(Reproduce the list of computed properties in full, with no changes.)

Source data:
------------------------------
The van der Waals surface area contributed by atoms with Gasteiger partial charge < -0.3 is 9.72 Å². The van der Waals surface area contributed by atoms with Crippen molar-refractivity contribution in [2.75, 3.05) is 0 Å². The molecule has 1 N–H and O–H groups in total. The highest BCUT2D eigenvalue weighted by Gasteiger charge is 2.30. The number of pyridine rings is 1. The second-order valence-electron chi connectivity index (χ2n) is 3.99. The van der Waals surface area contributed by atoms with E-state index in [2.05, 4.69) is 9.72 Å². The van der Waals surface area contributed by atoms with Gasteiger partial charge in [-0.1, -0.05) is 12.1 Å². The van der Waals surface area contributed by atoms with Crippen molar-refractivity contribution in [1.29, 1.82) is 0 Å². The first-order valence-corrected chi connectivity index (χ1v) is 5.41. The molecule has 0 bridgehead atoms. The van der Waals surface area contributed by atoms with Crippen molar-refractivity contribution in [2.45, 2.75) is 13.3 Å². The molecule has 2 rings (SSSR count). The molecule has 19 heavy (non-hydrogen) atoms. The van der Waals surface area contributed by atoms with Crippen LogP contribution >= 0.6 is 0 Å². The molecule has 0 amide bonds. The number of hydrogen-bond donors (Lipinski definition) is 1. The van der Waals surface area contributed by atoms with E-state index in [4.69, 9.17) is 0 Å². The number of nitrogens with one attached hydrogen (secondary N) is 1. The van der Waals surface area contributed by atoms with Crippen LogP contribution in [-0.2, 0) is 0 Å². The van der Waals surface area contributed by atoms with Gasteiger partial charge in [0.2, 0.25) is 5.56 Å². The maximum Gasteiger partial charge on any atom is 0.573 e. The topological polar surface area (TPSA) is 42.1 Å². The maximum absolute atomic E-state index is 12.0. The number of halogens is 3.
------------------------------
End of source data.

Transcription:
The van der Waals surface area contributed by atoms with Gasteiger partial charge < -0.3 is 9.72 Å². The van der Waals surface area contributed by atoms with Crippen molar-refractivity contribution in [2.75, 3.05) is 0 Å². The molecule has 1 N–H and O–H groups in total. The highest BCUT2D eigenvalue weighted by Gasteiger charge is 2.30. The number of pyridine rings is 1. The second-order valence-electron chi connectivity index (χ2n) is 3.99. The van der Waals surface area contributed by atoms with E-state index in [2.05, 4.69) is 9.72 Å². The van der Waals surface area contributed by atoms with Gasteiger partial charge in [-0.1, -0.05) is 12.1 Å². The van der Waals surface area contributed by atoms with Crippen molar-refractivity contribution in [1.29, 1.82) is 0 Å². The first-order valence-corrected chi connectivity index (χ1v) is 5.41. The molecule has 0 bridgehead atoms. The van der Waals surface area contributed by atoms with Crippen molar-refractivity contribution in [2.45, 2.75) is 13.3 Å². The molecule has 2 rings (SSSR count). The molecule has 19 heavy (non-hydrogen) atoms. The van der Waals surface area contributed by atoms with Crippen LogP contribution >= 0.6 is 0 Å². The molecule has 0 amide bonds. The number of hydrogen-bond donors (Lipinski definition) is 1. The van der Waals surface area contributed by atoms with E-state index in [4.69, 9.17) is 0 Å². The number of nitrogens with one attached hydrogen (secondary N) is 1. The van der Waals surface area contributed by atoms with Crippen LogP contribution in [-0.2, 0) is 0 Å². The van der Waals surface area contributed by atoms with Gasteiger partial charge in [0.2, 0.25) is 5.56 Å². The maximum Gasteiger partial charge on any atom is 0.573 e. The topological polar surface area (TPSA) is 42.1 Å². The maximum absolute atomic E-state index is 12.0. The number of halogens is 3.